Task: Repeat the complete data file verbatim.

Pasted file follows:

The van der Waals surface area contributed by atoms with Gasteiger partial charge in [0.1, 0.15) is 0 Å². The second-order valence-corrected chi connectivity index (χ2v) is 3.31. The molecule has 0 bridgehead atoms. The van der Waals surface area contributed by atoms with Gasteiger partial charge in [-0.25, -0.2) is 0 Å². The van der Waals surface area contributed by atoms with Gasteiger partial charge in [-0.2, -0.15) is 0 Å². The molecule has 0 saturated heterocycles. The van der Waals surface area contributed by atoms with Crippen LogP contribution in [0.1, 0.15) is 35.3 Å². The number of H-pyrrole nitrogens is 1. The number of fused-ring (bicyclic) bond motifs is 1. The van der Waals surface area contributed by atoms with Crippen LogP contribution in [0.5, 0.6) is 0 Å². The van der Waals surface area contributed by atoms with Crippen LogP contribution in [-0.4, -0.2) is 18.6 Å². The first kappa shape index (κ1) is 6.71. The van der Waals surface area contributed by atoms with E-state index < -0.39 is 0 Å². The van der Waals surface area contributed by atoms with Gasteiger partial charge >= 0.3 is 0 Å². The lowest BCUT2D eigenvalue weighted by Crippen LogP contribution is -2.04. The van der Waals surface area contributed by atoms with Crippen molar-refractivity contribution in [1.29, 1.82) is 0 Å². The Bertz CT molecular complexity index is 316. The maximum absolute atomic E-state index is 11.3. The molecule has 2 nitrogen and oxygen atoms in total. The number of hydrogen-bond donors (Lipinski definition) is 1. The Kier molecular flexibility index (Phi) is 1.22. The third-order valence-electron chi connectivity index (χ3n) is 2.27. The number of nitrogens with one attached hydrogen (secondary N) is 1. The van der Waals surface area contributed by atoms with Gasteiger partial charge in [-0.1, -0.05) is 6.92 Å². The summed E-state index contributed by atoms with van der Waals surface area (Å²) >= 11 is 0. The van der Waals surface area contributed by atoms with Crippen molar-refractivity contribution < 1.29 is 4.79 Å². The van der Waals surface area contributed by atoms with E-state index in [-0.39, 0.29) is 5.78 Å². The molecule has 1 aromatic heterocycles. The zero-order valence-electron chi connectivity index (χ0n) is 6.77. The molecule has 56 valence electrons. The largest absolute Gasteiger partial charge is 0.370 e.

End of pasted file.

The van der Waals surface area contributed by atoms with Gasteiger partial charge in [0.1, 0.15) is 0 Å². The second-order valence-corrected chi connectivity index (χ2v) is 3.31. The molecule has 0 bridgehead atoms. The van der Waals surface area contributed by atoms with Gasteiger partial charge in [-0.25, -0.2) is 0 Å². The van der Waals surface area contributed by atoms with Gasteiger partial charge in [-0.2, -0.15) is 0 Å². The molecule has 0 saturated heterocycles. The van der Waals surface area contributed by atoms with Crippen LogP contribution in [0.1, 0.15) is 35.3 Å². The number of H-pyrrole nitrogens is 1. The number of fused-ring (bicyclic) bond motifs is 1. The van der Waals surface area contributed by atoms with Crippen LogP contribution in [0.5, 0.6) is 0 Å². The van der Waals surface area contributed by atoms with Crippen LogP contribution in [-0.4, -0.2) is 18.6 Å². The first kappa shape index (κ1) is 6.71. The van der Waals surface area contributed by atoms with E-state index < -0.39 is 0 Å². The van der Waals surface area contributed by atoms with Gasteiger partial charge >= 0.3 is 0 Å². The lowest BCUT2D eigenvalue weighted by Crippen LogP contribution is -2.04. The van der Waals surface area contributed by atoms with Crippen molar-refractivity contribution in [1.29, 1.82) is 0 Å². The Bertz CT molecular complexity index is 316. The maximum absolute atomic E-state index is 11.3. The molecule has 2 nitrogen and oxygen atoms in total. The number of hydrogen-bond donors (Lipinski definition) is 1. The Kier molecular flexibility index (Phi) is 1.22. The third-order valence-electron chi connectivity index (χ3n) is 2.27. The number of nitrogens with one attached hydrogen (secondary N) is 1. The van der Waals surface area contributed by atoms with Gasteiger partial charge in [-0.1, -0.05) is 6.92 Å². The summed E-state index contributed by atoms with van der Waals surface area (Å²) >= 11 is 0. The van der Waals surface area contributed by atoms with Crippen molar-refractivity contribution < 1.29 is 4.79 Å². The van der Waals surface area contributed by atoms with E-state index in [-0.39, 0.29) is 5.78 Å². The molecule has 1 aromatic heterocycles. The zero-order valence-electron chi connectivity index (χ0n) is 6.77. The molecule has 56 valence electrons. The largest absolute Gasteiger partial charge is 0.370 e.